How the brain organizes, retains, and utilizes all that visual data is even more, well, mind-boggling. In another recent UC Berkeley study, led by neuroscientist Alexander Huth, researchers showed subjects hundreds of hours of video footage of everyday objects and scenes, all the while scanning their brains to see what activity occurred. They discovered that visual information apparently is stored in myriad different locations across the expanse of your brain, where objects are grouped into a tree of nested categories, based upon how they relate to other objects—whether an object is more or less “animal-like” or “man-made,” for
example. Sometimes, an object can be associated with more than one category.
Reality Is Actually a Lot of Guesswork
That mental filing system is critical, because your brain is constantly making assumptions to help you figure out the world around you. It makes educated guesses about everything from the relative location and size of objects in a room, to where the walls end and the floor and the ceiling begin.
A lot of these guesses are based upon cues. For example, you’ve seen an ordinary straight-backed chair countless times, and you have a pretty good idea of how big such a chair usually is. So if you see a person sitting in such a chair, you can judge that person’s size and how far away he or she is, as well. That is, unless perception researchers are trying
to fool you with a specially-designed piece of furniture called a Beuchet chair (not pictured). The latter is actually two separate pieces of furniture. A seat, which is placed a distance from the viewer, and a pair of unattached legs, which are positioned closer. When you view them from a certain angle, your brain’s visual processing, which is accustomed to seeing ordinary chairs, stitches together the two objects into one. But because the seat is far away, a
normal-sized adult who sits in it will look the size of a child, because you mistake their size in your retinal image of them for their actual size.
Another similar trick is the Ames room, which to your eyes looks like a normal room with rectangular walls, windows, and floor tiles. In fact, all of those objects are trapezoids, with two sides that are parallel and two that are not. But because you’re used to making judgments based upon rooms that are regular, your sense of perspective is tricked. A person can walk across an Ames room and seem to change in size drastically. Or two people who are the same height will appear drastically different in proportion to one another.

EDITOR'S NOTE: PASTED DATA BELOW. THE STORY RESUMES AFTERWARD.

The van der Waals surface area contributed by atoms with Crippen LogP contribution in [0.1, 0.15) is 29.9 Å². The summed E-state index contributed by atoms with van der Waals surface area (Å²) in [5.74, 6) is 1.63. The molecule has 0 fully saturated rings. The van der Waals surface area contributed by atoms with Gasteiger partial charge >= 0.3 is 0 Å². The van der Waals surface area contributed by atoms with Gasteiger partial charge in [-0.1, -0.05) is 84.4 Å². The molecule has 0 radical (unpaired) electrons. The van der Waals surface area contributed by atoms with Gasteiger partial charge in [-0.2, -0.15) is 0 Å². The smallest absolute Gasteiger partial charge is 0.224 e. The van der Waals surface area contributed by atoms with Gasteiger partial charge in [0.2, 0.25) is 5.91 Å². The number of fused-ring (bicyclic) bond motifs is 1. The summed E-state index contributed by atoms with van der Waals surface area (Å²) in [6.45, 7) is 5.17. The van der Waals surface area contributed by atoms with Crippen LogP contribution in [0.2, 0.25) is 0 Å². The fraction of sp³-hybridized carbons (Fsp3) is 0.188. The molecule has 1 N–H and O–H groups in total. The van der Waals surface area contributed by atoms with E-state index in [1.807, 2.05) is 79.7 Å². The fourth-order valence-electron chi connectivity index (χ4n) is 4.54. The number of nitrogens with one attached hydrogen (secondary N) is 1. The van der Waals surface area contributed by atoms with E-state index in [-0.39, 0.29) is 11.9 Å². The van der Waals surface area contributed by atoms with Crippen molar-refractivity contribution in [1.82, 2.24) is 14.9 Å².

Seeing Things That Aren’t There
Your brain’s job it to make sense of reality, and it takes that job very seriously. The visual control-room of your brain is so
determined to make a decision about what it is that you’re seeing, in fact, that it will do so, even if it doesn’t have that much good visual information to work with. Again, your brain relies upon educated guesses. Perception researchers can use that tendency to trick your mind into seeing things they want you to see.
A prime example is something called the hollow mask
illusion. Take a Halloween mask and set it so that the concave, or hollowed-out, side of the mask is turned toward you. Then, from a distance, take a look at the mask. You’ll see the same face that you would see if the mask were turned toward you. This happens, even though you’re aware that you’re actually looking at the mask from the concave angle.
"Our top-down processing holds memories, like stock models," Danai Dima, a researcher at Hanover Medical University in Germany, explained to Wired magazine in 2009. "All the models in our head have a face coming out, so whenever we see a face, of course if has to come out."
(Except, that is, if you’re a person with schizophrenia, a mental disorder characterized by hallucinations, delusions, and poor planning. As Dima and colleagues discovered, schizophrenics actually see a hollowed-out object, but their brains don’t connect it with a face.)
The reason that your brain is so eager to see a face in a hollowed-out mask is because of pareidolia—humans' innate tendency to read significance into random or vague stimuli, not just visual but auditory as well. You experience pareidolia when you look at a cloud and think that it looks like an animal or a plant, but the most common manifestation seems to be seeing human faces in objects—whether they are hollowed-out masks, rock formations, or a piece of French toast. The famous astronomer and author Carl Sagan, in his 1995 book "The Demon-Haunted World," hypothesized that this tendency evolved from primitive humans' need to recognize other humans' faces in order to survive.
What You’re Seeing Depends On Where You’re Looking